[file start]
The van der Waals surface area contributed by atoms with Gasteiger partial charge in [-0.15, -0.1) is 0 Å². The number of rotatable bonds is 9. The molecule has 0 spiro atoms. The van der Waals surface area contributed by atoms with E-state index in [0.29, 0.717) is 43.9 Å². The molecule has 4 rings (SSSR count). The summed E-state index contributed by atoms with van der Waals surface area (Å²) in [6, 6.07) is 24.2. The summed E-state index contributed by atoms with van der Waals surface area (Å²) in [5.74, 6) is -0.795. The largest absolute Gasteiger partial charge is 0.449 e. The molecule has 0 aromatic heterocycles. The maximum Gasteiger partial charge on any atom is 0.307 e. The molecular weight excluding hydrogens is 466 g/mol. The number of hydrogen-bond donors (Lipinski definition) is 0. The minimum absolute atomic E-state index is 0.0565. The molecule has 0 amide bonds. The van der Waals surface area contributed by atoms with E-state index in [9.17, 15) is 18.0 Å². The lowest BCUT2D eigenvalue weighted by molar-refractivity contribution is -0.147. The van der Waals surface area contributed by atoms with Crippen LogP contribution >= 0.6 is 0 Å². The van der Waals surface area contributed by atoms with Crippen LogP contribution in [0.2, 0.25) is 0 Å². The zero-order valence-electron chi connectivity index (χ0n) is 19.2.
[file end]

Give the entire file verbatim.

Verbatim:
The van der Waals surface area contributed by atoms with Gasteiger partial charge in [-0.15, -0.1) is 0 Å². The number of rotatable bonds is 9. The molecule has 0 spiro atoms. The van der Waals surface area contributed by atoms with E-state index in [0.29, 0.717) is 43.9 Å². The molecule has 4 rings (SSSR count). The summed E-state index contributed by atoms with van der Waals surface area (Å²) in [6, 6.07) is 24.2. The summed E-state index contributed by atoms with van der Waals surface area (Å²) in [5.74, 6) is -0.795. The largest absolute Gasteiger partial charge is 0.449 e. The molecule has 0 aromatic heterocycles. The maximum Gasteiger partial charge on any atom is 0.307 e. The molecular weight excluding hydrogens is 466 g/mol. The number of hydrogen-bond donors (Lipinski definition) is 0. The minimum absolute atomic E-state index is 0.0565. The molecule has 0 amide bonds. The van der Waals surface area contributed by atoms with E-state index in [9.17, 15) is 18.0 Å². The lowest BCUT2D eigenvalue weighted by molar-refractivity contribution is -0.147. The van der Waals surface area contributed by atoms with Crippen LogP contribution >= 0.6 is 0 Å². The van der Waals surface area contributed by atoms with Crippen LogP contribution in [0.2, 0.25) is 0 Å². The zero-order valence-electron chi connectivity index (χ0n) is 19.2.